We were lucky enough to get a few words from Ms. Thorvaldsdottir in preparation for her New York premiere, which Ms. Thorvaldsdottir has called a "sound mass"--a layered piece.
CLASSICALITE: The landscape of your music has a quality much like the weather, meaning it has an essence to it that is volatile, open, constantly moving and changing. In Streaming Arhythmia, there's a sense of impending doom, something dark and sinister sitting in the lower registers of the piece and that is accentuated with these long strokes in the violins, cellos and other string parts. Do you think there is a sense of this kind of weather that is captured in Arhythmia? More specifically, do you think there's a feeling of unpredictability or doom when listening to your composition?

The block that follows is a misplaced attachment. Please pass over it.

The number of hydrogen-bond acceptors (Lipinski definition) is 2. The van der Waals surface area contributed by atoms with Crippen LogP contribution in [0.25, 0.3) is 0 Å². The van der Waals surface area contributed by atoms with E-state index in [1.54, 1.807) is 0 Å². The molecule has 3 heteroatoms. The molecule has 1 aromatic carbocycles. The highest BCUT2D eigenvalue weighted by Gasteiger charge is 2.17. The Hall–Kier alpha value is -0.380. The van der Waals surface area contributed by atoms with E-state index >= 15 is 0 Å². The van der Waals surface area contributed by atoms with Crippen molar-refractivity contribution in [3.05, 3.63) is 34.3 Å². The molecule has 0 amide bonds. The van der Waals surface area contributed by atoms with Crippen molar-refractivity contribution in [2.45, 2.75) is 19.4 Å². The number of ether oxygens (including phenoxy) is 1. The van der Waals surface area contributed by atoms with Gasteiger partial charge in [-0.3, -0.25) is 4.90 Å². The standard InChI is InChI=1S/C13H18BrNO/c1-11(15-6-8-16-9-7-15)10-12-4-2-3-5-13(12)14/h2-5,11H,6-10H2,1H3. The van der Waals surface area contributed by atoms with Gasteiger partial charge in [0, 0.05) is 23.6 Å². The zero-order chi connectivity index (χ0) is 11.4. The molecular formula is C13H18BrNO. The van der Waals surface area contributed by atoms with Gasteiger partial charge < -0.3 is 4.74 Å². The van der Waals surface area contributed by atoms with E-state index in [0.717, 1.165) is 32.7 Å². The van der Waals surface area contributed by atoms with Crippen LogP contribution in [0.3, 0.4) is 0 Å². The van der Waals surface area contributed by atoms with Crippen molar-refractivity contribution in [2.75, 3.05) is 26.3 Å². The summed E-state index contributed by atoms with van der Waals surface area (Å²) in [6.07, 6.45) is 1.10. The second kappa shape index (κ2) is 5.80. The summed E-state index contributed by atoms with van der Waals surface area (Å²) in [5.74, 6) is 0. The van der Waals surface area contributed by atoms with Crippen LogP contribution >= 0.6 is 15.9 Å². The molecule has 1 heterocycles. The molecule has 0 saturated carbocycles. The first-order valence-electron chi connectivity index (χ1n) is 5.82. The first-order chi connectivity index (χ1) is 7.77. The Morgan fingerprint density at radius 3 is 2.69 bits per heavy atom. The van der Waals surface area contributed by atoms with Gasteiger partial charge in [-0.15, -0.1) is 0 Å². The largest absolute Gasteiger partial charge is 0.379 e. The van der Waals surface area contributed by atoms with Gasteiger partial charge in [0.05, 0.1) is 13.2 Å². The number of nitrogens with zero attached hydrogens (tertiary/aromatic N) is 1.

ANNA THORVALDSDOTTIR: One of the most beautiful things about music is that everyone experiences it individually and finds their own worlds in it. I'm flattered by the comparison of the music to the qualities of shifting weather, but since it is my own music, I don't think I would be able to identify a feeling of unpredictability myself, because - to me - the music is conceived the way it "should be". I have also heard some of my music described by reference to doom and darkness, and I understand why parts of it sound that way, but I don't construct the music with a specific intention to evoke those particular emotions. It's interesting to me to hear what people experience in the music, but to me the qualities of the music are first and foremost musical, if that makes sense. So maybe a passage before the transition from one material to another can be experienced as something like uneasy anticipation, but the way I think of it is as musical material flowing naturally from one state to the next. But it is important to me that people find their own experience in the music.